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In the method below I can search divs with a class of bar for the text foo and underline the text contained within:

function UnderlineText() {
    $(".bar").filter(":contains(foo)").css("text-decoration", "underline");

But I would like to pass a parameter to the method instead containing the string foo.

I have tried various permutations as seen in a previous question about the deprecated .contains

but I can't get it to work.

What is the best way to achieve this?

function UnderlineText(searchText) {
    $(".bar").filter(":contains(*searchText*)").css("text-decoration", "underline");
share|improve this question
up vote 4 down vote accepted
function UnderlineText(searchText) {
    $(".bar").filter(":contains("+searchText+")").css("text-decoration", "underline");

would solve the problem.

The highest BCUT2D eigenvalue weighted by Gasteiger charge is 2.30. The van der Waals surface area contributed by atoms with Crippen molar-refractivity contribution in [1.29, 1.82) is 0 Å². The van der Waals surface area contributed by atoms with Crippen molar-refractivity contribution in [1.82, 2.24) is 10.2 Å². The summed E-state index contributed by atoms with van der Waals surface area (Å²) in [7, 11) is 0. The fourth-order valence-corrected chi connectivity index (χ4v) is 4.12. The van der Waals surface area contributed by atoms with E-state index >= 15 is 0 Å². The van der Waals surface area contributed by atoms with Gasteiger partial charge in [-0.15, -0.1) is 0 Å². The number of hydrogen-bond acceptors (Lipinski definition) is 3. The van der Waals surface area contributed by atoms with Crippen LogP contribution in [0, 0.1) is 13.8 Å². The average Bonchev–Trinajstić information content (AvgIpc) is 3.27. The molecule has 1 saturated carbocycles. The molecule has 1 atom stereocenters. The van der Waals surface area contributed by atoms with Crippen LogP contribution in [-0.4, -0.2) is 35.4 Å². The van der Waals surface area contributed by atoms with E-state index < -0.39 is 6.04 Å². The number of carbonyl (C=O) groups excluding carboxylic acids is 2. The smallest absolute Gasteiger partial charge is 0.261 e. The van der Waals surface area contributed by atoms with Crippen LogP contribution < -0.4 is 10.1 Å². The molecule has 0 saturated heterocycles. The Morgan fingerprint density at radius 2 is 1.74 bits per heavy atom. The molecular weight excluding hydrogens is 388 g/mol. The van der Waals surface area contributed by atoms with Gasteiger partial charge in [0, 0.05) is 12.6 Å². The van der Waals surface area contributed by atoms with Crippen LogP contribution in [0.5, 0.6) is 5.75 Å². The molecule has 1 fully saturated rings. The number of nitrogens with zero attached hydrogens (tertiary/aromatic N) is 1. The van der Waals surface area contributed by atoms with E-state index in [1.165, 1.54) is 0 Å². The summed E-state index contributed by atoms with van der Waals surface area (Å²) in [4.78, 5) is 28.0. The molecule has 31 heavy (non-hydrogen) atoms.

share|improve this answer
Yes this works great, thanks. It must have been my combination of single and double quotes that was preventing it from working for me. – Nicholas Murray Feb 10 '10 at 17:35

Even if you manage to get the selector working, you will select the whole containing element (p, span, div, etc.), so using a simple css() call will end up underlining the whole block of text. To underline the specific part, you'll have to use something like:

function underline(query) {
  $('.bar').filter(':contains("' + query+ '")').each(function() {
    var html = $(this).html();
    html = html.replace(query, '<span style="text-decoration: underline">' + query + '</span>';

This is still not that good, since it might replace the query while it's in an attribute or somesuch, but it's a step towards getting stuff underlined separately.

share|improve this answer
Well, I certainly think this is very good. Perhaps there is a more elegant solution but underlining just the searched for text is an excellent idea. – Nicholas Murray Feb 10 '10 at 18:28

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